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Tourist Fails to Respect the Local Deer; Buck Teaches Him a Painful Lesson He Won't Soon Forget

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One buck almost turned a man into a doe — a John Doe — in one recent viral video.

This belligerent Bambi rammed a tourist in the rib cage with his antlers as the unsuspecting shutterbug tried to snap a photo with the cloven clobberer.

A Mexican tourist, Gian Carlo Triacca, and his wife, Erika, were drawn to a group of deer, intending to capture a memorable moment on camera while vacationing in Greece, Metro reported. In an attempt to photograph one of the deer, Triacca found himself in a harrowing situation.

A seemingly innocuous act triggered an aggressive response from a deer, leading to a sudden and violent attack that left Triacca with broken ribs.

“He broke a couple of ribs and left me in a huge amount of pain for several days, but I was lucky my injuries weren’t worse,” Triacca said. “I didn’t go to the hospital. I just recovered by myself with lots of medication and ice.”

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Erika Triacca, incidentally, managed to document the entire event, providing a disturbing visual account of the assault.

Triacca’s peaceful vacation transformed into a painful ordeal, shedding light on the importance of respecting nature and its inhabitants, even when our intentions are benign.

Triacca’s experience is one of many high-profile animal attacks in the news in recent years–– and many of them stem from animals other than President Biden’s dog.

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It called to mind the recent story regarding two college students who fought off grizzly bears in the Wyoming Mountains. Metro also reported that a diver off the coast of Egypt was headbutted by a shark.

A neighborhood in Portland was recently terrorized by a gang of raccoons. One unsuspecting woman who was texting and walking through the neighborhood was even challenged and attacked by one of the masked bandits.

Even geese have been seen attacking those who draw too near. In one news story from Austin, two geese can be seen circling and pecking at a lonesome boy swimming in Barton Springs, a well-known Texas swimming hole. “People talk about cats being sort of pawns of the devil, I think it is geese,” one man who recorded the scuffle told a local Fox station.

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Even seemingly gentle animals can react aggressively when they perceive a threat. In this particular case, the deer’s response to Triacca’s approach resulted in an attack that left him injured: Not all deer are the collar-wearing “pet” deer of Missouri fame.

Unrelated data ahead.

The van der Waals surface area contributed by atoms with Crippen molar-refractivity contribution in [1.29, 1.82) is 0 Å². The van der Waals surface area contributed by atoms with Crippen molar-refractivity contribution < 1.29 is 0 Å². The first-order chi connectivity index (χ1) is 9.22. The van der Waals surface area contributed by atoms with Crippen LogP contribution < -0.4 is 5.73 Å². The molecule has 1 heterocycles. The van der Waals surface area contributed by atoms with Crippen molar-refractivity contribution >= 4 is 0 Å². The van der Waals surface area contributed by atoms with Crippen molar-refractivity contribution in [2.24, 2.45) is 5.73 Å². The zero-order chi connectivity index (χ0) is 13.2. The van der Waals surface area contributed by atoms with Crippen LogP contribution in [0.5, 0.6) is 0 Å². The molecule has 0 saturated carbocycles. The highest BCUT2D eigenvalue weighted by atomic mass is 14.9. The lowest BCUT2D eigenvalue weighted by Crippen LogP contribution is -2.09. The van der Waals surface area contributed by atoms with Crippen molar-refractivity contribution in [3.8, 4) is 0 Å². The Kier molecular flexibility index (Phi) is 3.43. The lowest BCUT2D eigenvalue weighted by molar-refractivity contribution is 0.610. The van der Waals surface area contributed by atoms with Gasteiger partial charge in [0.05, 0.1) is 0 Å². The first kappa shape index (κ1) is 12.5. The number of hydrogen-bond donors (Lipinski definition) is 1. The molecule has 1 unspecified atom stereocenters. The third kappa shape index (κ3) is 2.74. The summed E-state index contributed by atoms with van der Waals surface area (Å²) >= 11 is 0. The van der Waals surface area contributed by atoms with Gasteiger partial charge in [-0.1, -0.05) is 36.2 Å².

Tourists must exercise situational awareness when venturing into foreign environments. In the same way tourists may need to be cautious when engaging with unfamiliar local customs, foreign wildlife poses its own dangers and should be engaged with respect. Wild animals, including deer, should not be viewed as tourist attractions; they are to be approached with peace and prudence. Travelers should acknowledge their role as guests in these animals’ natural habitats, in the same way they are guests in a foreign land, and prioritize the safety and well-being of both themselves and the wildlife.

This also highlights the need for responsible wildlife photography. Just because you know that you are only taking a harmless photo, does not mean that the animal knows that. Animals think in primitive terms.

While wildlife encounters are a popular and exhilarating aspect of travel, they must be conducted responsibly to safeguard both humans and animals. Maintaining a safe distance and refraining from actions that could be perceived as threats is of paramount importance.

Triacca’s experience serves as a cautionary tale, reminding travelers that even animals need personal space sometimes. It underscores the value of respectful and responsible interaction with nature and its inhabitants. Although encounters with wildlife can be thrilling, nature, in all its magnificence, can be formidable, and it warrants continual airing on the side of caution.

Nature is constantly around us. Accordingly, we must give nature our constant respect and undivided attention.

This article appeared originally on The Western Journal.

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